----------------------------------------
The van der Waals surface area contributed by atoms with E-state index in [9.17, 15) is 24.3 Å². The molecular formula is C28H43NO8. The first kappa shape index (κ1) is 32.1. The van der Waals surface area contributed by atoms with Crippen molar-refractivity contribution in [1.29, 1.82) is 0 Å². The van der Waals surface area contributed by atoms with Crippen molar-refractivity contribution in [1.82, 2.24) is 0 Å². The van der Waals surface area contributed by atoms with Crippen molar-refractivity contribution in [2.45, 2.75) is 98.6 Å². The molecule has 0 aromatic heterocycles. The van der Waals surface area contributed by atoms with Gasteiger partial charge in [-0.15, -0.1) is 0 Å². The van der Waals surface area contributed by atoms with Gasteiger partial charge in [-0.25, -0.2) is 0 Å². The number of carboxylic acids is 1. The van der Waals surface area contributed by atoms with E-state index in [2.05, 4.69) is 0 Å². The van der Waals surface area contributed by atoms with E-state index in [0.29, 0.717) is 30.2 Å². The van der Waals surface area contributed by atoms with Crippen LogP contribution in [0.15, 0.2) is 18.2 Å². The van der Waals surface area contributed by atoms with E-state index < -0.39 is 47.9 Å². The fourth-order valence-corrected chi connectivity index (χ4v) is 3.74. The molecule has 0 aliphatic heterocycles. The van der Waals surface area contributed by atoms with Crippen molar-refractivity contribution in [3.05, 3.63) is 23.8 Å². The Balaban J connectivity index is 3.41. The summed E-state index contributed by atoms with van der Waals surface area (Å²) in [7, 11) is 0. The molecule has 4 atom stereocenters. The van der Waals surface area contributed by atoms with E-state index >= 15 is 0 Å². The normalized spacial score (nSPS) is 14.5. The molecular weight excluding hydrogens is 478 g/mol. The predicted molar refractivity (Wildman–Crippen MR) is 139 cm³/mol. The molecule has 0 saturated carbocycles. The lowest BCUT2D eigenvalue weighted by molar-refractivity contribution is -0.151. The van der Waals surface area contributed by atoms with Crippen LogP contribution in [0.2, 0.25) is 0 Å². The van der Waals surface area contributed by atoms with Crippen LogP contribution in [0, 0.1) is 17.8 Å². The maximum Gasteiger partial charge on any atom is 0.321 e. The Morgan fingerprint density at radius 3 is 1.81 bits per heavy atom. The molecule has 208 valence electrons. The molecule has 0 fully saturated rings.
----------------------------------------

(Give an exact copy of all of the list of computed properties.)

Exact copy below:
The van der Waals surface area contributed by atoms with E-state index in [9.17, 15) is 24.3 Å². The molecular formula is C28H43NO8. The first kappa shape index (κ1) is 32.1. The van der Waals surface area contributed by atoms with Crippen molar-refractivity contribution in [1.29, 1.82) is 0 Å². The van der Waals surface area contributed by atoms with Crippen molar-refractivity contribution in [1.82, 2.24) is 0 Å². The van der Waals surface area contributed by atoms with Crippen molar-refractivity contribution in [2.45, 2.75) is 98.6 Å². The molecule has 0 aromatic heterocycles. The van der Waals surface area contributed by atoms with Gasteiger partial charge in [-0.15, -0.1) is 0 Å². The van der Waals surface area contributed by atoms with Gasteiger partial charge in [-0.25, -0.2) is 0 Å². The number of carboxylic acids is 1. The van der Waals surface area contributed by atoms with E-state index in [2.05, 4.69) is 0 Å². The van der Waals surface area contributed by atoms with E-state index in [0.29, 0.717) is 30.2 Å². The van der Waals surface area contributed by atoms with Crippen LogP contribution in [0.15, 0.2) is 18.2 Å². The van der Waals surface area contributed by atoms with E-state index < -0.39 is 47.9 Å². The fourth-order valence-corrected chi connectivity index (χ4v) is 3.74. The molecule has 0 aliphatic heterocycles. The van der Waals surface area contributed by atoms with Crippen molar-refractivity contribution in [3.05, 3.63) is 23.8 Å². The Balaban J connectivity index is 3.41. The summed E-state index contributed by atoms with van der Waals surface area (Å²) in [7, 11) is 0. The molecule has 4 atom stereocenters. The van der Waals surface area contributed by atoms with E-state index >= 15 is 0 Å². The normalized spacial score (nSPS) is 14.5. The molecular weight excluding hydrogens is 478 g/mol. The predicted molar refractivity (Wildman–Crippen MR) is 139 cm³/mol. The molecule has 0 saturated carbocycles. The lowest BCUT2D eigenvalue weighted by molar-refractivity contribution is -0.151. The van der Waals surface area contributed by atoms with Crippen LogP contribution in [0.2, 0.25) is 0 Å². The van der Waals surface area contributed by atoms with Crippen LogP contribution in [0, 0.1) is 17.8 Å². The maximum Gasteiger partial charge on any atom is 0.321 e. The Morgan fingerprint density at radius 3 is 1.81 bits per heavy atom. The molecule has 208 valence electrons. The molecule has 0 fully saturated rings.